The keyboard also great when typing or gaming, with the chiclet-style keys well spaced and featuring great action. It's a satisfying laptop to use, although one of my early review units had issues with the track pad (a Razer representative told me I was using a preproduction model, and the second production unit they sent was an improvement, although the trackpad remained somewhat finicky).
It worked fine for normal computing, with a few moments here or there when movement wasn't quite as precise as I could have liked, but most gamers will attach their own gaming mice anyway.
One issue that's harder to ignore is the screen. At 14 inches and with a 1600 by 900 resolution it's a good compromise between easy to see and portable, but the viewing angles on the matte display are shockingly limited.
This isn't a big deal when you're sitting in front of the screen and playing a game, but others may have problems watching over your shoulder and, considering how great this machine works as a LAN box, that's a little bit of a problem. The screen makes it very hard to game socially, or to share a game with someone else in the room.
The system itself also puts out a fair bit of heat when you're really cranking the graphics. The system itself seemed to deal with this well, but expect it to be uncomfortable on your lap. The battery life also suffers when doing heavy gaming, and you'll be lucky to get to three hours while playing demanding titles, but so what?
Five to six hours of battery life is easy to achieve during standard computing tasks, and you'll want to plug in if you're sitting down to game for longer sessions anyway. The HDMI port will also drive an external display up to 1920 by 1080, although you'll of course take a hit in the framerate department.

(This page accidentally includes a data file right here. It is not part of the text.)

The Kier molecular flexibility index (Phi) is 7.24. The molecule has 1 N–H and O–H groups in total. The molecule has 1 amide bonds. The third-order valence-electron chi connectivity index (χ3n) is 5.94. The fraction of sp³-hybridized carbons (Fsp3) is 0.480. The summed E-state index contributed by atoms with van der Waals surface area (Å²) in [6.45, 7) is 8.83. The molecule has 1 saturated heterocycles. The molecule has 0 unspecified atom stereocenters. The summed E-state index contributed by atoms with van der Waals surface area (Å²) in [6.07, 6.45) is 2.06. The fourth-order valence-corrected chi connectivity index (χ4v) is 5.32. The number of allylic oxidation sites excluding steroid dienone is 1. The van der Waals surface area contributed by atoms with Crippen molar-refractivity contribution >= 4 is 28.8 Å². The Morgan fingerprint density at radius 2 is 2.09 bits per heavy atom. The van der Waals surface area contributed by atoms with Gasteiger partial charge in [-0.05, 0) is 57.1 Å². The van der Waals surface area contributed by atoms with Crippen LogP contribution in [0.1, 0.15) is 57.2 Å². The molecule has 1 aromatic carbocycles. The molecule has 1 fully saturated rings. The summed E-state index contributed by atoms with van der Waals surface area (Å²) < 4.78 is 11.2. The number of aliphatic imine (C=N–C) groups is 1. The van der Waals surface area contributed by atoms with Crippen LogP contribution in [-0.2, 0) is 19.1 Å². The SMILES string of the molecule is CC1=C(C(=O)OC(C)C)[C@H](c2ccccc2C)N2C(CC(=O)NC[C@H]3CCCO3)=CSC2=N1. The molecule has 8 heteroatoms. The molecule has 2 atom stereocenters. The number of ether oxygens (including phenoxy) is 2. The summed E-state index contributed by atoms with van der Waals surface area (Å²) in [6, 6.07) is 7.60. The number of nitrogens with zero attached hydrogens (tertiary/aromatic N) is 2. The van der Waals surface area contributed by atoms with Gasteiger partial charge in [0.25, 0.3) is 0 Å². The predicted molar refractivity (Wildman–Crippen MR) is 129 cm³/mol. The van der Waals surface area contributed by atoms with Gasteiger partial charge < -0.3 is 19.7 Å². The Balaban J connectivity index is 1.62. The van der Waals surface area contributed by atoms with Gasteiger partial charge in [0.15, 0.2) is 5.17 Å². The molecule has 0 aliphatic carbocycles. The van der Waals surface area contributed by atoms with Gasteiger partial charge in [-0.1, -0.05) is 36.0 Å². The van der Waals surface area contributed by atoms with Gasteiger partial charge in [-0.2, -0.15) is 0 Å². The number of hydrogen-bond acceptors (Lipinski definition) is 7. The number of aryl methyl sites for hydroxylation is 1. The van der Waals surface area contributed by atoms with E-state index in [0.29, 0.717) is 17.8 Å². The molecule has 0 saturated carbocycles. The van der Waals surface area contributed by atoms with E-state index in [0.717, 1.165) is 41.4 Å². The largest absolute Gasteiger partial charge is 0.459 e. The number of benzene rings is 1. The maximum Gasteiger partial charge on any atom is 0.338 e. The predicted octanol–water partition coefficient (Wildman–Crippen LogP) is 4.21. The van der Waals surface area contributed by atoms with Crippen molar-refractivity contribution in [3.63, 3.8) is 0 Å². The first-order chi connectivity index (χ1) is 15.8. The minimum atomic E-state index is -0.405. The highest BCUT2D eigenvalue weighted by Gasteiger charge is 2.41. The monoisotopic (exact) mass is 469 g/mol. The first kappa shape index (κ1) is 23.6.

Three USB ports, a headphone jack, and an HDMI port should handle most of your connectivity needs, although personally I always like to have an SDCard slot in my laptops. But that's mostly so my wife can do photo editing without a peripheral, and even a small feature like that makes it easier to justify what amounts to a very expensive toy.
Razer, are you listening? Make the significant others happy, and you'll have a much easier time getting us to play Battlefield on the road.
It's easy to point to the systems faults. The trackpad could be better, and that screen needs work. But that doesn't take away from the fact that every other gaming laptop that provides this amount of power looks like a prop from Big Bang Theory instead of a serious piece of equipiment. You'll pay for the privilege of all that style, these aren't cheap systems, but they don't look like shit, they're easy to transport, and they play everything you'll likely be interested in playing. I can't think of any competing products that come close.
I've used this as a LAN box, as a way of gaming while traveling, and playing big-kid PC games with the graphical settings on the higher, if not the highest, settings in hotel rooms has been great. It's going to be hard to go back to seeing what can play on my Macbook Air now that I've returned the system but hey, I can always get out the credit card.
And after testing the Razer Blade for so long, I'm very tempted.